Sometimes, some documents I read are so convoluted that I don't understand what they are telling me. I've found this to be true in for legal documents including terms of agreements and constitutions among others. Is there any kind of program that looks at the syntax of sections of text and converts them into block diagrams showing the relationships between subjects and objects with the verb, adverbs, adjectives, etc. showing how they are connected? For instance, if it was highlighting the sentence, "See Spot run", there would be two boxes, one labeled Spot and one labeled You with an arrow connecting the latter to the former. I'm thinking of something similar to sentence diagramming but graphically represented and not nearly as complicated. It seems to me that if something could lay out all of the relationships within a document, that would make it much easier for someone to understand what it means. Or is that magical thinking on my part?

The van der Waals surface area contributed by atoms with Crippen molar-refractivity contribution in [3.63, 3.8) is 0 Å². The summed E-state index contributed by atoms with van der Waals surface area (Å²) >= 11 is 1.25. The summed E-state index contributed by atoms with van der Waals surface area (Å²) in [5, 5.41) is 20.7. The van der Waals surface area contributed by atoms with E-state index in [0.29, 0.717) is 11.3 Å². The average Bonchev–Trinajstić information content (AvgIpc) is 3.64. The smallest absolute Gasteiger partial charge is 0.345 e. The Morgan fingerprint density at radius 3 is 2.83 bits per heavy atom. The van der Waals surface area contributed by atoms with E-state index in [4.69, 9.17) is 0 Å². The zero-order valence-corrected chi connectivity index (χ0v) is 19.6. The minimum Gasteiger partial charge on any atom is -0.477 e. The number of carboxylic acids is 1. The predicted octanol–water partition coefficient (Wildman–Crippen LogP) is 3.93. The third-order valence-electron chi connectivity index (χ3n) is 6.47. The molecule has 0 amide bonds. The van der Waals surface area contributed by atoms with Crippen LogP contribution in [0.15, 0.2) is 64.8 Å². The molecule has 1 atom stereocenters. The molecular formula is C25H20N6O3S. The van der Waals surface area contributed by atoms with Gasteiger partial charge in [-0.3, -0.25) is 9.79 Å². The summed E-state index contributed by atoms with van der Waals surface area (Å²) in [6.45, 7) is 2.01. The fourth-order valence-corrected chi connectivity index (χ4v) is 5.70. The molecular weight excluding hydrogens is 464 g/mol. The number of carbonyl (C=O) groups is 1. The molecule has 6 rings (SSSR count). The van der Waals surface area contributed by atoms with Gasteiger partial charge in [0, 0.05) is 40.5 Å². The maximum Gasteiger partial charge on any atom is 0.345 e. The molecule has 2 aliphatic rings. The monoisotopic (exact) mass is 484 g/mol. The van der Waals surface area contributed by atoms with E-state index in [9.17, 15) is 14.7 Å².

posted by CollectiveMind
on Jan 26, 2014 -
Help me write my thesis! I need more of those verbs used to quote or paraphrase an author. (For example: writes, suggests, found, explains.) I'm writing in spanish, but english is ok and I'll translate later.
posted by CrazyLemonade
on Oct 1, 2009 -
GrammarFilter: Is the sentence “If I were ______, I would have done _____” grammatically incorrect? If so, why? [more inside]
posted by jason's_planet
on Dec 5, 2007 -
Explain tenses to me? Past/present/future, continuous/simple/perfect, and so on, in English. I can use them with fluency, but I need to be able to explain them (when each is used, how to form them). I've tried Fowler's, Chicago Manual of Style, and a number of other resources, but they seem to subtly contradict one another. Is there a simple, go-to reference for this?
posted by sarahkeebs
on Sep 28, 2007 -
Is there a list of nouns that have become verbs and when they were officially added as a verb to one of the main dictionaries?
posted by hokie409
on Aug 7, 2007 -